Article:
Face the Nation transcripts April 7, 2013: Schumer, McCain, Albright

Open: This is Face the Nation, April 7
Crisis in North Korea and immigration and guns in the Senate: Sen. John McCain, R-Ariz., Sen. Chuck Schumer, D-N.Y., former Secretary of State Madeleine Albright, Blaine Harden, Gerald Seib, Major Garrett, Nancy Cordes and Margaret Brennan.

(CBS News) Below is a transcript of "Face the Nation" on April 7, 2013, hosted by CBS News' Bob Schieffer. Guests include: Sens. John McCain, R-Ariz., Chuck Schumer, D-N.Y., former Secretary of State Madeleine Albright; plus, "Escape from Camp 14" author Blaine Harden, Wall Street Journal's Gerald Seib and CBS news correspondents Major Garrett, Nancy Cordes and Margaret Brennan.

BOB SCHIEFFER: Today on FACE THE NATION, is Congress any closer to a deal on immigration, gun control, or the budget? And what does North Korea want?

Whatever it is Kim Jung-un is up to, Washington is taking it seriously.

CHUCK HAGEL: Some of the actions they've taken over the last few weeks present a-- a real and clear danger.

BOB SCHIEFFER: We'll get perspective on that from former secretary of state Madeleine Albright, the only secretary of state who has ever been to North Korea.

But, first, we'll turn to the gridlock back home. With Republican Senator John McCain and Democratic Senator Chuck Schumer, who are actually working together to get a bill passed in one area, immigration.

On Page Two, we'll get analysis from longtime Washington Post correspondent turned author, Blaine Harden. The Wall Street Journal's Gerald Seib, and our own Major Garrett and Nancy Cordes.

Then we'll talk to Pulitzer Prize-winning New York Times' correspondent Mark Mazzetti about his new book on the CIA, The Way of the Knife.

There's a lot of news, but this is FACE THE NATION.

ANNOUNCER: From CBS News in Washington, FACE THE NATION with Bob Schieffer.

BOB SCHIEFFER: Good morning again. There have been some significant overnight developments on this situation with North Korea, so we're going to start there this morning. Our State Department correspondent Margaret Brennan joins us from Seoul.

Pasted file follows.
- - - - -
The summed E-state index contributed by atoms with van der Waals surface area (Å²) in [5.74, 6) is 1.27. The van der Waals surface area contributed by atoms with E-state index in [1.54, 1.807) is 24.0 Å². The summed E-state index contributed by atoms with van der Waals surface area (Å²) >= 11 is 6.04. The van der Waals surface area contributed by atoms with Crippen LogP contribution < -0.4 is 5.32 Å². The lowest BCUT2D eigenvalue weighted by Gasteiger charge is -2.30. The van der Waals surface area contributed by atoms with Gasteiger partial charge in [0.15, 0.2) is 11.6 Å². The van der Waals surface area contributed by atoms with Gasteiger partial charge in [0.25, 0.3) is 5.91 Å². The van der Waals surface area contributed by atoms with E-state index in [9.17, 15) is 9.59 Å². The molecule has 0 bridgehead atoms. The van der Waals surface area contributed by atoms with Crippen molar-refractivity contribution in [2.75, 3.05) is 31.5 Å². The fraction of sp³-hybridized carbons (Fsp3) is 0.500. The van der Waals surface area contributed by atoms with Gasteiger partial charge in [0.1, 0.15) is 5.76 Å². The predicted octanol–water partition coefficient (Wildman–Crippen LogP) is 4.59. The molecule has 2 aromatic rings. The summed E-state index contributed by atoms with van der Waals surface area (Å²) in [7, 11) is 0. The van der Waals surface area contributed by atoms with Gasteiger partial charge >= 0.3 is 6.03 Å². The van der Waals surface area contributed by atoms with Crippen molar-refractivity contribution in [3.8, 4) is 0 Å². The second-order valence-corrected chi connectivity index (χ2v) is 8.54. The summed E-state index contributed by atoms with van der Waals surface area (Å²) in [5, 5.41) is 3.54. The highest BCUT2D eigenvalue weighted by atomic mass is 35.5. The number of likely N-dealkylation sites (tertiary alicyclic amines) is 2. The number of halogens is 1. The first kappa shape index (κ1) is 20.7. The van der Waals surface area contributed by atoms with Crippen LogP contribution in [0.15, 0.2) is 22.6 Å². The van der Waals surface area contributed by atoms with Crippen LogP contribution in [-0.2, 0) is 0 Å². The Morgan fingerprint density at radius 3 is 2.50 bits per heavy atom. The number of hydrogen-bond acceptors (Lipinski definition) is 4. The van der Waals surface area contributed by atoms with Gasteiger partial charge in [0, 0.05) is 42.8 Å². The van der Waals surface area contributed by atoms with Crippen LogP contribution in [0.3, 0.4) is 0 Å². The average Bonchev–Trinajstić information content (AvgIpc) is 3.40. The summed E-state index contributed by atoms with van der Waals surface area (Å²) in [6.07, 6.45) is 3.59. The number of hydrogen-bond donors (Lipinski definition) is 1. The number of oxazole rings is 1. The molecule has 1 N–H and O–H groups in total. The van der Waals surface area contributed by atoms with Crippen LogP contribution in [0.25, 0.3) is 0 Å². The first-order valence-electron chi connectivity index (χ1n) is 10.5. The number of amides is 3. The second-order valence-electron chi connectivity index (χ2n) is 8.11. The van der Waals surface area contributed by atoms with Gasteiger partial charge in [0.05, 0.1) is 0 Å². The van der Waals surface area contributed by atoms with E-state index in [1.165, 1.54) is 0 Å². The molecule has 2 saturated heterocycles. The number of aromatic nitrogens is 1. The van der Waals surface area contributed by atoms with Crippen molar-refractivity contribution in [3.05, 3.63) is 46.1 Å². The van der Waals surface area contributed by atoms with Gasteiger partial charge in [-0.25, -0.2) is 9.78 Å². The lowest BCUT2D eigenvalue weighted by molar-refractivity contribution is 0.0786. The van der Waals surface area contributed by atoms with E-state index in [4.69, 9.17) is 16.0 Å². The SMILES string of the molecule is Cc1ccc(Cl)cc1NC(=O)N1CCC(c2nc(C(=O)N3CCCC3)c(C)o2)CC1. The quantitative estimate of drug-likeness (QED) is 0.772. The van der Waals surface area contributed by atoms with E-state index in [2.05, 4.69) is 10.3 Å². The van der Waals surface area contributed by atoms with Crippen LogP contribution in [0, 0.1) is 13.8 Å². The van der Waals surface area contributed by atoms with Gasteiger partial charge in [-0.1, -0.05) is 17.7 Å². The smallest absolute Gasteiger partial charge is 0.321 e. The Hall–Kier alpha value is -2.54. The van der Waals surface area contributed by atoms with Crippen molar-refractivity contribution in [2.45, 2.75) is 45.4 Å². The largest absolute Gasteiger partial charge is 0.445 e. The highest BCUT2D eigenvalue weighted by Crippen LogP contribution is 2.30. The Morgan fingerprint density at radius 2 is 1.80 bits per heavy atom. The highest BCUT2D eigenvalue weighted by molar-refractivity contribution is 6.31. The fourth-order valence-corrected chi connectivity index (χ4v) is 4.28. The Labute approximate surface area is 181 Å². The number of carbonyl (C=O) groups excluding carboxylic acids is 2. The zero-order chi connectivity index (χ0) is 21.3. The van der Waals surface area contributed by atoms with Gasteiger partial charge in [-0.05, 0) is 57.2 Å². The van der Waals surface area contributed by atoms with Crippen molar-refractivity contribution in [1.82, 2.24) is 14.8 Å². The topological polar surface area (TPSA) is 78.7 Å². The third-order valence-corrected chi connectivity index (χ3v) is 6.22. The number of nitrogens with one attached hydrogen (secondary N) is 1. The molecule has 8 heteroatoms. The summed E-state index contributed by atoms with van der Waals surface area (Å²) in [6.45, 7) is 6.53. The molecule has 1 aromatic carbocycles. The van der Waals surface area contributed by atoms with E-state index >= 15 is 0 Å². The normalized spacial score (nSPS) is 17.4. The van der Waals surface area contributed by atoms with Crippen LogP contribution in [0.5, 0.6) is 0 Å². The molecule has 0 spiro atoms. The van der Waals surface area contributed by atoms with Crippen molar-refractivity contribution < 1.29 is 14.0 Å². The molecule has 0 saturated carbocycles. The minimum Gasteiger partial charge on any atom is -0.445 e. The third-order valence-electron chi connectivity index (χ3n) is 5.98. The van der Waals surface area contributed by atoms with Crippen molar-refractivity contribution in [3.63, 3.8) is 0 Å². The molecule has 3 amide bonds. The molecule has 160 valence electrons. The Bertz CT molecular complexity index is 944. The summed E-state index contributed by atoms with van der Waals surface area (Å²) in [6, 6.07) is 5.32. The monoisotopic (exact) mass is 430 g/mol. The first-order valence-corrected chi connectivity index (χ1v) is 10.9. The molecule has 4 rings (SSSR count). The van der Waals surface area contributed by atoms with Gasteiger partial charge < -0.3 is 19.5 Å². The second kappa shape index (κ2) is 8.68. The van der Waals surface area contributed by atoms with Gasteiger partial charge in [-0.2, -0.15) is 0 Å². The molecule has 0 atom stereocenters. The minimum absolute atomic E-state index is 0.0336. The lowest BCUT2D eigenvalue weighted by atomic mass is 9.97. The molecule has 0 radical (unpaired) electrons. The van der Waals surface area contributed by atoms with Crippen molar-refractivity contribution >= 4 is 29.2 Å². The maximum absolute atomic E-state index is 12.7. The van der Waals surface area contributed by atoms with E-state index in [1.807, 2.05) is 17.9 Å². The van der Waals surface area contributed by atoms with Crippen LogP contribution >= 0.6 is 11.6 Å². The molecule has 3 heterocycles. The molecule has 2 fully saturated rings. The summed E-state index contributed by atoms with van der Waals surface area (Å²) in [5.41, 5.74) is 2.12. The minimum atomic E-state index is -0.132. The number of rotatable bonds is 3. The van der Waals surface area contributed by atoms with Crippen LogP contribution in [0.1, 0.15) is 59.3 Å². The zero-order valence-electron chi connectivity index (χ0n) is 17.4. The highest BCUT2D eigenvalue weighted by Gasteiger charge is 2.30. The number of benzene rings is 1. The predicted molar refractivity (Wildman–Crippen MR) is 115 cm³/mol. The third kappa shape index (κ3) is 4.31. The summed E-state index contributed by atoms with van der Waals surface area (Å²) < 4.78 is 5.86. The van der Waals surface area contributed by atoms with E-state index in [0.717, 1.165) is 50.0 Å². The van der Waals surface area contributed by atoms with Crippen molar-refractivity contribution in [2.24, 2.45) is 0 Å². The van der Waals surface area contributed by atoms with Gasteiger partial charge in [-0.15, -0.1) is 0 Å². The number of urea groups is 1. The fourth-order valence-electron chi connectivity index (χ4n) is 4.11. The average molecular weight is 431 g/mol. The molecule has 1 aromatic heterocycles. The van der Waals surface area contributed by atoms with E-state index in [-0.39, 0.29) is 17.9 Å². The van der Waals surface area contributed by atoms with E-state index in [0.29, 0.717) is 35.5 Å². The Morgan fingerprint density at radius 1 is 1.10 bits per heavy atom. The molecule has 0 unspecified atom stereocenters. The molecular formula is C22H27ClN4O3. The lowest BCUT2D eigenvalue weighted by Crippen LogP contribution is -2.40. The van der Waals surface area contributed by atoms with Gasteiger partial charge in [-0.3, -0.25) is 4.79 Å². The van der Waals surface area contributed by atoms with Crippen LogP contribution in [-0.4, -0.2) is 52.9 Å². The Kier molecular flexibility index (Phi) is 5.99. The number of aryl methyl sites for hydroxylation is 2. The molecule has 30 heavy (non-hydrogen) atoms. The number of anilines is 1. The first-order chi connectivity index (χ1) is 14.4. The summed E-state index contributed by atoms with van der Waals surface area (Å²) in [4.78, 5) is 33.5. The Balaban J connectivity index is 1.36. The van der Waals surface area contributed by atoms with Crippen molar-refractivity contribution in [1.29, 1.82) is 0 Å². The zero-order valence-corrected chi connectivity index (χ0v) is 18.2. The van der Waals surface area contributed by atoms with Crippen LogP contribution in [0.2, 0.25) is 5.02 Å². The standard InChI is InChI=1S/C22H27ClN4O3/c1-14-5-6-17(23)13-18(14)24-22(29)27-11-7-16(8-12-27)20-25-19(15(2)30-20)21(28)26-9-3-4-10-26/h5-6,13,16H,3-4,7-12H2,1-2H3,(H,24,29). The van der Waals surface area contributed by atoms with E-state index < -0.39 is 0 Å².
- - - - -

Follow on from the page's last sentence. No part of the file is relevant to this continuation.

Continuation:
MARGARET BRENNAN (CBS News State Department Correspondent): Good morning, Bob. Well, it appears that diplomatic efforts to convince North Korea to stop plans for a missile launch are failing, but we are hearing that South Korea's national security adviser does expect a missile launch to happen around April tenth, and the commander of U.S. Forces, General Thurman, is taking that threat seriously. He has canceled plans to visit Washington this week and will remain in Seoul as a, quote, "prudent" measure. Now, we hear that the South Korean Navy has moved destroyers with interceptor missiles into position to take out any incoming fire and Japan, reportedly, has plans to do the same. Now, a senior U.S. diplomat tells us that China's relationship with North Korea is at a historic low. That is significant because China has the most deep relationship with North Korea in terms of economic and military ties and the U.S. strategy has been to push Beijing to control North Korea's new, young president, Kim Jong-un. Now, the Obama administration wants to shift the focus from military preparedness to diplomacy. Secretary of state John Kerry still plans to come here to Seoul this week despite these plans for a missile launch. He will meet with South Korea's president to discuss how to get North Korea to abandon its nuclear program because that is the precondition for any kind of negotiation with Pyongyang.

BOB SCHIEFFER: All right. Well, thank you very much, Margaret.

And joining us now two key senators both of whom appear regularly on this broadcast, but never together. Well, this morning they are here as allies trying to broker a deal on immigration reform. Arizona Senator John McCain and New York Democrat Chuck Schumer.